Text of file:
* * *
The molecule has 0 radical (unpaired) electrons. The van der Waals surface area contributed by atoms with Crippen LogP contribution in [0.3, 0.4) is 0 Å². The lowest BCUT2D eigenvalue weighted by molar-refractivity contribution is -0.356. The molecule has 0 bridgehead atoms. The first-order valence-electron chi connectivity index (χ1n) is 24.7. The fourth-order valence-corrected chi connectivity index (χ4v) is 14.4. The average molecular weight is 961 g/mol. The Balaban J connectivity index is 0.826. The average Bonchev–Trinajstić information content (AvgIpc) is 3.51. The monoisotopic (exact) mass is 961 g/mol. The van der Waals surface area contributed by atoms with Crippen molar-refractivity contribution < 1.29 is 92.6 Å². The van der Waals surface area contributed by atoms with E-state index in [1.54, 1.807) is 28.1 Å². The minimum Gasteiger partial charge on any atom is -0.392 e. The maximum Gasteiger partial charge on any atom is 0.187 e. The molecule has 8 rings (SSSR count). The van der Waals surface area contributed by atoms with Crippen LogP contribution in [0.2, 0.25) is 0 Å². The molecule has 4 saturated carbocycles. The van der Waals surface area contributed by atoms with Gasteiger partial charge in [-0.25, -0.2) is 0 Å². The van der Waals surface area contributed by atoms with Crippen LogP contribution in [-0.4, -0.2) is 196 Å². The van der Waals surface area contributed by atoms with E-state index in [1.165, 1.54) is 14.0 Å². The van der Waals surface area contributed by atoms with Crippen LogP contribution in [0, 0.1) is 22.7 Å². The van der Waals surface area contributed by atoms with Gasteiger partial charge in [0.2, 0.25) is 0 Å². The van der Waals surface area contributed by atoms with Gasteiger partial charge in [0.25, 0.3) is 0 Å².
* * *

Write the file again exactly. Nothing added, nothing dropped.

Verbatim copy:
The molecule has 0 radical (unpaired) electrons. The van der Waals surface area contributed by atoms with Crippen LogP contribution in [0.3, 0.4) is 0 Å². The lowest BCUT2D eigenvalue weighted by molar-refractivity contribution is -0.356. The molecule has 0 bridgehead atoms. The first-order valence-electron chi connectivity index (χ1n) is 24.7. The fourth-order valence-corrected chi connectivity index (χ4v) is 14.4. The average molecular weight is 961 g/mol. The Balaban J connectivity index is 0.826. The average Bonchev–Trinajstić information content (AvgIpc) is 3.51. The monoisotopic (exact) mass is 961 g/mol. The van der Waals surface area contributed by atoms with Crippen molar-refractivity contribution < 1.29 is 92.6 Å². The van der Waals surface area contributed by atoms with E-state index in [1.54, 1.807) is 28.1 Å². The minimum Gasteiger partial charge on any atom is -0.392 e. The maximum Gasteiger partial charge on any atom is 0.187 e. The molecule has 8 rings (SSSR count). The van der Waals surface area contributed by atoms with Crippen LogP contribution in [0.2, 0.25) is 0 Å². The molecule has 4 saturated carbocycles. The van der Waals surface area contributed by atoms with Gasteiger partial charge in [-0.25, -0.2) is 0 Å². The van der Waals surface area contributed by atoms with Crippen LogP contribution in [-0.4, -0.2) is 196 Å². The van der Waals surface area contributed by atoms with E-state index in [1.165, 1.54) is 14.0 Å². The van der Waals surface area contributed by atoms with Crippen LogP contribution in [0, 0.1) is 22.7 Å². The van der Waals surface area contributed by atoms with Gasteiger partial charge in [0.2, 0.25) is 0 Å². The van der Waals surface area contributed by atoms with Gasteiger partial charge in [0.25, 0.3) is 0 Å².